Anyway, my idea comes to this: it would be interesting to see what could be achieved in the way of making the visitor’s pilgrimage to the Red House a little more, as it were, active.

The same general thoughts apply to the foundation’s website: most of the effort already made in the Red House, and its exhibition, studio and library areas could readily be rendered online, along with wonderfully immersive audio material.

As to the house itself, it was almost a disappointment. There were flashes of elegance and style in some of the rooms, and even of cheerful domesticity – which isn’t the same thing. But it was interesting to note that whilst one went hoping for Kettle’s Yard, there was quite a bit of Nuffield Place about it all. I think I see the problem the curators face: to put out as much of the good stuff as possible (the whole dinner set, for instance); or to create that delicious Mary Celeste experience (the room as though a neutron bomb had just vaporised the inhabitants, leaving a frozen moment in objects). I wouldn’t like to have to solve the dilemma, but it’s there.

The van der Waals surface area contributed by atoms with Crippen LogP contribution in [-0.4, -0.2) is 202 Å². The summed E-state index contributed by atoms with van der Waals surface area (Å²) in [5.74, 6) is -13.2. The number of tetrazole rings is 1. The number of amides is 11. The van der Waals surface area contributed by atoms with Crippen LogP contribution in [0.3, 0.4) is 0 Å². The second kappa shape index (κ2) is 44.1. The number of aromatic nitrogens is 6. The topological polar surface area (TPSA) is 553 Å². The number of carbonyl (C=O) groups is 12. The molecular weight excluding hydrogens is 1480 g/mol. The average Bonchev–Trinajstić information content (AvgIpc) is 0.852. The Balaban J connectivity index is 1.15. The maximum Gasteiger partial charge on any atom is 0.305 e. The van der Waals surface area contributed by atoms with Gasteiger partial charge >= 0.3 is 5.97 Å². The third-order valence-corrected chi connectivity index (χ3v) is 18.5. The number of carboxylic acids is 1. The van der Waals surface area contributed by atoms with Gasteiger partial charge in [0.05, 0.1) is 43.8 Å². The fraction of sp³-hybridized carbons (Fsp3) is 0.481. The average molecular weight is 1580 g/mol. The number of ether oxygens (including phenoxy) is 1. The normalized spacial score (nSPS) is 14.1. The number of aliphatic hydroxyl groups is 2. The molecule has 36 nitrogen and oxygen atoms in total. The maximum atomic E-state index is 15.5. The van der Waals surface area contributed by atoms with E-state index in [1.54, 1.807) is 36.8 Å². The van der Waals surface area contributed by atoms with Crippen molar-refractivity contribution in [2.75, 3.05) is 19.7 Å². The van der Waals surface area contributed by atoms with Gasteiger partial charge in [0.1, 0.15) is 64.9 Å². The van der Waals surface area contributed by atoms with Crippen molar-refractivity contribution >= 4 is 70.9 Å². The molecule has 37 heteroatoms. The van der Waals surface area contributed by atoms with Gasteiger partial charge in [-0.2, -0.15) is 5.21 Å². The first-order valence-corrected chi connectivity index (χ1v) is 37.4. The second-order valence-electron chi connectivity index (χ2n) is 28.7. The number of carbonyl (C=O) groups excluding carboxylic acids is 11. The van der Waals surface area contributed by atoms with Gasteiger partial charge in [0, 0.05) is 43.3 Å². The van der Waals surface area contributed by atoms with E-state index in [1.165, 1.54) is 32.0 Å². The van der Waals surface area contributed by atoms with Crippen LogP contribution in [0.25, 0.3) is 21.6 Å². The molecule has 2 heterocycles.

I should say that my few hours thinking about Britten has made me admire him more. I admire his accessible but thorough-going music; his choice of architects; his tennis-playing; his liking fast cars; his devotion to place). I think I understand his masculinity, austerity, severity and seriousness quite well. I don’t mind his boy-loving aesthetic and don’t suppose it made him a nuisance to anyone. I have known a fair few pederasts whose main problem, but also whose main virtue, probably consisted in sexual restraint. I am not at all crazy about his socialism (him with a bell to summon to serving staff, indeed), nor his pacifism (and I doubt he read his Wilfred Owen as closely as David Reynolds).

Tracking down and trying to match up some of my responses to the Britten-Pears experience, I think there is a sort of collision between the splendidly monkish spirituality and industry in the studio and library, and something quite provincial, suburban and even fusty these lovers made in their home. No harm in that, anyway; and none of my business, really. And all of it making a visit which knocks around in the mind beautifully.